Former Yugoslavia disintegrated because of Slobodan Miloshevic
Wrong. His political (sic) manners only provided an excuse to Slovenia and Croatia for leaving Yugoslavia. The real rationale for this understandable decision was to leave the state that was burdened with the time bomb called KosMet, which the federal police hardly dismantled in 1981. And, of course, Slovenia and Croatia decided to leave Yugoslavia, a country in which they could not enjoy any more a privileged economic and political position as they used to have after the WWII. The same applies, mutatis mutandis, to the dispute between Montenegro and Serbia from 1999 to 2006.
It is the duty of the international community to help the Albanian issue settled down
Wrong. The international community does not comprehend the nature of the problem, for good reason, since it is not a political one, but a clash between a Middle Age (tribal) mentality and a (quasi) modern European standard of civilization. The only reasonable way towards a permanent and rational solution would be an agreement between Serbia, Montenegro, Macedonia, Greece, and Albania, on mutual responsibilities and a civilized settling down of this Balkan affair, without interference from the outside, certainly not from the USA. If the USA wants to compete for a role of an arbiter, they should first qualify by helping a permanent settling down of the Palestinian issue in the Middle East.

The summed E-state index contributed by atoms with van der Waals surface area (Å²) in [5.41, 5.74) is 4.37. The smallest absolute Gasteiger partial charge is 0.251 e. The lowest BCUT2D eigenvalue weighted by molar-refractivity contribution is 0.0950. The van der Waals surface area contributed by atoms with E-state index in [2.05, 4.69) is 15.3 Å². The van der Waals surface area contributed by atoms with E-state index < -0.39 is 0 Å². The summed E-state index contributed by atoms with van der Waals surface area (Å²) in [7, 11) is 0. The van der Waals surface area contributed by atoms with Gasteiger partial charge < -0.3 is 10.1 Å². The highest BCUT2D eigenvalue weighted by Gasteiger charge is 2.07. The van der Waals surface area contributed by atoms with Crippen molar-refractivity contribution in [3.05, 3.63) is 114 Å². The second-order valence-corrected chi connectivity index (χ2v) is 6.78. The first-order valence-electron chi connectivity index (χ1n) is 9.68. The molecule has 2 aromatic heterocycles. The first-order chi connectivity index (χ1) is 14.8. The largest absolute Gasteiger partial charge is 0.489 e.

Kosovo is a disputed territory claimed by Serbia and Albania, which both nationalities regard as central to their cultural identity
Wrong. Kosovo is not disputed land between Serbia and Albania as Albania’s officials never officially claimed this province to be included into Albania. It is disputed land just between Serbia’s authorities and Kosovo Albanian separatists. The Albanians never claimed Kosovo to be either central or very much important region to their cultural identity as it was never a reality in the Balkan history. Kosovo (KosMet) is central to Serbian cultural identity but for the Albanian cultural or/and national identity Kosovo (Kosova) was all the time just a periphery territory on which up to the beginning of the 18th century Albanians have been a very tiny minority.
Kosovo is the site where the Albanian national hero Skanderbeg held back the armies of the Ottoman Empire in the 15th century
Wrong. Skanderbeg (George Kastriot Skanderbeg) was not of the Albanian origin but of the Serb. His family coat of arms, that is today Albania’s coat of arms, was of the Serb feudal family but not of the Albanian one. The Albanians, therefore, simply appropriated the Serbian feudal family and their insignia as their own.
Kosovo was occupied by Serbia before WWI
Wrong. This is the biggest falsification of historical truth followed by a dirty political propaganda by the West. Serbia simply liberated her own land during the First Balkan War in 1912−1913 that was occupied by the Ottoman Empire since 1455. KosMet was up to the Ottoman occupation part of Serbia, even known as Serbia proper, but it was never part of Albania. In the mid-14th century, Kosovo’s city of Prizren was Serbia’s capital, known as Serbian Jerusalem, and Kosovo’s town of Peć was a center of an independent Serbian Patriarchate. However, after the Balkan Wars in 1913, present-day territory of KosMet was divided between Serbia and Montenegro – West KosMet (Metohija) went to Montenegro and East KosMet (Kosovo) went to Serbia. Subsequently, if Kosovo was “occupied” before the WWI it was “occupied” by both Serbia and Montenegro but not only by Serbia.
Kosovo’s Albanians were repressed after WWII under the Serb-dominated secret police